"Living in America - got to have a celebration"

Got any other ideas?

Fall '08 Couture


So apparently, the fashion gods were a little concerned about Alessandra Facchinetti taking over at Valentino. But personally, I think the fashion gods have some anxiety problems they need to deal with. Just chill. I think her collection is pretty sweet. It looks very Valentino, but you can tell there is something a little different behind it, something very alive. Keep on keepin’ on girl.


If you are a dreamer, come in.
If you are a dreamer, a wisher, a liar,
A hope-er, a pray-er, a magic bean buyer . . .
If you're a pretender, come sit by my fire,
For we have some flax golden tales to spin.
Come in!
Come in!
          - Shel Silverstein

I had forgotten how much I enjoy this poem. It's just one of those things that makes me happy. 

Fall '08 Couture

There is something about Chanel that always amazes me. Part of it might be some sort of Chanel Mystique, but I do truly believe that Karl Lagerfeld is a genius. Each piece looks like it would feel good while you wore it, yet still wonderfully elegant. It’s just beautiful.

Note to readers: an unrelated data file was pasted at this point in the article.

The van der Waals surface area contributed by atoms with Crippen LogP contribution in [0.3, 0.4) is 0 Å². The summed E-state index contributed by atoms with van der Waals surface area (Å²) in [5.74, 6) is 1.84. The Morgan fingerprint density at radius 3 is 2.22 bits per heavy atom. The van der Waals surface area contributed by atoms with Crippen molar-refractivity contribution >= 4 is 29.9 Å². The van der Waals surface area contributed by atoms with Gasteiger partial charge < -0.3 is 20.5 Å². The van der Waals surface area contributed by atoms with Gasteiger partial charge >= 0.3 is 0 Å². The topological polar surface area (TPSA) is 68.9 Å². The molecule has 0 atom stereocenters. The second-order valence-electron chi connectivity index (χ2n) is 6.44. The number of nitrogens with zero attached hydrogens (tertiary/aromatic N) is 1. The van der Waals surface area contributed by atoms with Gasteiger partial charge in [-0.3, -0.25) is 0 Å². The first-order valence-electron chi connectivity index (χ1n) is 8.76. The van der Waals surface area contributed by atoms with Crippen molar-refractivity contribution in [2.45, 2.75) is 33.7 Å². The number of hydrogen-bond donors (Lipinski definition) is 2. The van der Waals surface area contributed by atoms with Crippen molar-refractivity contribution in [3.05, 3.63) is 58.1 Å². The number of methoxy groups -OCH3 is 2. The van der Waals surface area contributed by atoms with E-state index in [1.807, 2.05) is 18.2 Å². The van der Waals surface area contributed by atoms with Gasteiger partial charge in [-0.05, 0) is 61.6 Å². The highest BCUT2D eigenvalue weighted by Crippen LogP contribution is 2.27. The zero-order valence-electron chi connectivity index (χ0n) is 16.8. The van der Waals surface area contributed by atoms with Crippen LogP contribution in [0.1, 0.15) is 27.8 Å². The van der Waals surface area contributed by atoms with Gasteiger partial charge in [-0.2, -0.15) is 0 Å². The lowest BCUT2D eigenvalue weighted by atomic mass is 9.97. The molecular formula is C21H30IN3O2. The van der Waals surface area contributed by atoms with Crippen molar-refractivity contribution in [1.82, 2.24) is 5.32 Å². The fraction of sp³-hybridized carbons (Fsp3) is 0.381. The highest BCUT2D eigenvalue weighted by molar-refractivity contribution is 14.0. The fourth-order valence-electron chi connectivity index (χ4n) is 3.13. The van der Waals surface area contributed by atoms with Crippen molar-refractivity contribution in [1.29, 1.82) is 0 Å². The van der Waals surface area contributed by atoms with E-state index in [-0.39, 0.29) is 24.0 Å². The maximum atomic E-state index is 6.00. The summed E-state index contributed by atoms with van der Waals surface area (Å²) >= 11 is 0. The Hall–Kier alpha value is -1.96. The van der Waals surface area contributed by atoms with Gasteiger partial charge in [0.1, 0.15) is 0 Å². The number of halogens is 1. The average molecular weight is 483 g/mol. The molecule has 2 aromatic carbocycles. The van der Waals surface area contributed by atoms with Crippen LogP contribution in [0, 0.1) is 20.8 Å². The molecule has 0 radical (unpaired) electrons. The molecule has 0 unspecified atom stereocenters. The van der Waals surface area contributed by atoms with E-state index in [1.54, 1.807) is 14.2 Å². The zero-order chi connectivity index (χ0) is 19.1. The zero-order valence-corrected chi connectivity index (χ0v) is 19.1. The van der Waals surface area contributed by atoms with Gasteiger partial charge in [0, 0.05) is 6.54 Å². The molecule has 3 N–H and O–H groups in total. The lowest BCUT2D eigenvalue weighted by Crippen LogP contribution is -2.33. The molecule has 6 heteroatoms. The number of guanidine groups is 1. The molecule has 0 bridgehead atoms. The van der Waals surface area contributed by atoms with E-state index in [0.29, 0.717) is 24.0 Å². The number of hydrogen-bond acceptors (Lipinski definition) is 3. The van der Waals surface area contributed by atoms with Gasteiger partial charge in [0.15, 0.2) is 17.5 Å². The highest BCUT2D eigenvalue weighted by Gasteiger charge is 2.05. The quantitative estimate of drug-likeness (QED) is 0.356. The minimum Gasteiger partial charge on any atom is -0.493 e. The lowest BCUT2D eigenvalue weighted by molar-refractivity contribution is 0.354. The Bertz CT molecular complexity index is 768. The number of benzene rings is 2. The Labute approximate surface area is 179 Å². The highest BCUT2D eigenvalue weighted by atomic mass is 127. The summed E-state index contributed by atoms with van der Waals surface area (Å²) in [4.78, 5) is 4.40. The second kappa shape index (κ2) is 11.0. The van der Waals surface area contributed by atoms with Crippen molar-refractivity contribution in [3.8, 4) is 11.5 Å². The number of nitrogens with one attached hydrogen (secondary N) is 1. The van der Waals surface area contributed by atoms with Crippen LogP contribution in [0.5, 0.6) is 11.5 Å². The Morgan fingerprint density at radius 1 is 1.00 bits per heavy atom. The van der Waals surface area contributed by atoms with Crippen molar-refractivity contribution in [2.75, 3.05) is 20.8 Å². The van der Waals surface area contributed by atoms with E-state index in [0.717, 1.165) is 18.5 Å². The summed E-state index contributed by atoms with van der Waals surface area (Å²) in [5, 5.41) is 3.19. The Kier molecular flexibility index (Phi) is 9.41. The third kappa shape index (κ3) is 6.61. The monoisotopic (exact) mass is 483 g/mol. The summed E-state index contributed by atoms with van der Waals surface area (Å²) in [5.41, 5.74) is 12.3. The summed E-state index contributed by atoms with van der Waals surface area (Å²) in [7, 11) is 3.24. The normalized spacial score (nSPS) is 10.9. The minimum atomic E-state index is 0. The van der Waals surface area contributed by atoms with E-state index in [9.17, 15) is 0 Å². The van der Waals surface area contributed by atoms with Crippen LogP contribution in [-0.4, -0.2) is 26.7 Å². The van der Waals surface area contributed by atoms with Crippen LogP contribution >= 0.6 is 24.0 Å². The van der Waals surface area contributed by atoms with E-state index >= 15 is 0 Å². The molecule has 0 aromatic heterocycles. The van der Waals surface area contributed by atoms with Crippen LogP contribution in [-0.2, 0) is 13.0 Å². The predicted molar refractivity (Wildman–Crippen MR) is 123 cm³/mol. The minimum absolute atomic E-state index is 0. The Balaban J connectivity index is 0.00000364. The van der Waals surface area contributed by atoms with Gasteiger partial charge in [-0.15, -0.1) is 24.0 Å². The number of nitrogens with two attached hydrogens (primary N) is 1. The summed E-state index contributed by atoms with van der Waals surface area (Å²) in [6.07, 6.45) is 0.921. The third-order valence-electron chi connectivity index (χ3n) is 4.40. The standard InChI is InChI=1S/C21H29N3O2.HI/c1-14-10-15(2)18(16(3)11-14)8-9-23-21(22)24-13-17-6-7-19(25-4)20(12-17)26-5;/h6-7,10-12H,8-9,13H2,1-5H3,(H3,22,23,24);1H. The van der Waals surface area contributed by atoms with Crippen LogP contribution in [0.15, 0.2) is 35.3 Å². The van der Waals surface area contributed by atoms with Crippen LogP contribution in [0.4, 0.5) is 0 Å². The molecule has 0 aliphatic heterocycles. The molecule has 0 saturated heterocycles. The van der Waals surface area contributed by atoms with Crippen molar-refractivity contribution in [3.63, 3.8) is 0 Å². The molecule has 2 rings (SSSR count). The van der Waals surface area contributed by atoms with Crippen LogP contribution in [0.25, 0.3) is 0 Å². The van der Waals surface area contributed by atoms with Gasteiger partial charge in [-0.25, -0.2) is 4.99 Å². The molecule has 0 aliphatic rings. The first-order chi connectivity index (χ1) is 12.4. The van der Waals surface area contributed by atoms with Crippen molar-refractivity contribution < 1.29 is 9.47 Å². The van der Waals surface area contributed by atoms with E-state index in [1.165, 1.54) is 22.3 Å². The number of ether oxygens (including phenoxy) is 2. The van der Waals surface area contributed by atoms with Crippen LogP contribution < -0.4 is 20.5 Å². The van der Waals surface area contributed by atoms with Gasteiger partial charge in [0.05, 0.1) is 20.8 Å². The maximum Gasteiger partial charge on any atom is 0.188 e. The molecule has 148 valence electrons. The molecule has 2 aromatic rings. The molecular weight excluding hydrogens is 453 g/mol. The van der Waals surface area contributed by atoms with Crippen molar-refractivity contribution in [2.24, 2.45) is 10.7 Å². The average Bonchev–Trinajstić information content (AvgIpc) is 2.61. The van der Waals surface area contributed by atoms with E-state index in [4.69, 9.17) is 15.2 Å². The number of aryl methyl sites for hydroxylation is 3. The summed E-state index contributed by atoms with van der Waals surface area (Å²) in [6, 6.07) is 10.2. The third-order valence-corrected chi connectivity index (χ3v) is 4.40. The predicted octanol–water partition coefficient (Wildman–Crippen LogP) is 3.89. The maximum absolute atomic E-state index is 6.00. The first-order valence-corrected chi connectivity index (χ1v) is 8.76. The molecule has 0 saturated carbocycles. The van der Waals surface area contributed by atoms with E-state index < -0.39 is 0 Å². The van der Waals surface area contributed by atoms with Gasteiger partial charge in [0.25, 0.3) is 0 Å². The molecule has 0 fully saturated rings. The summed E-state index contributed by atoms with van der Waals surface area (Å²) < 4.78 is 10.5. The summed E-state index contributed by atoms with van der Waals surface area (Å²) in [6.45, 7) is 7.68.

Newspaper Post

This op-ed piece really touches on a lot of things that I have been feeling lately.

Put Them Out to Pastor
By Richard CohenTuesday, July 1, 2008; A11

The pilgrim is making little progress. In a futile effort to convince faith-voters that he is one of them, John McCain paid a visit to the Grahams of North Carolina -- father Billy and son Franklin. After the meeting, not a word was said about the Grahams' past indiscretions concerning Muslims or Jews, and neither, for that matter, was an endorsement proffered. The next guest was country singer Ricky Skaggs. He did better. He got lunch.

McCain plods a cruel treadmill. He has thus far sought the endorsement of the extremely purple Rev. John Hagee and the equally purple Rev. Rod Parsley. Both of them were later asked to unendorse on account of offensive things they've said. But to paraphrase Hyman Roth in "The Godfather," this is the business they're in.

Billy Graham's observations about Jews were made a long time ago and were imparted in confidence to Richard Nixon and his secret White House tape recorder. The two ruminated about the power and influence of Jews, with Graham adding a bit of original investigative reporting: "They're the ones putting out the pornographic stuff." Had he peeked?

Graham apologized for such remarks and said he no longer held such views, and everyone, including me, takes him at his word. His lasting damage, I offer as an aside, was to persuade the young George W. Bush to abandon his wastrel ways, at which he excelled, and instead seek the path that has led him to where he is now, a calamity for the nation and the world. Graham's burden is heavy indeed.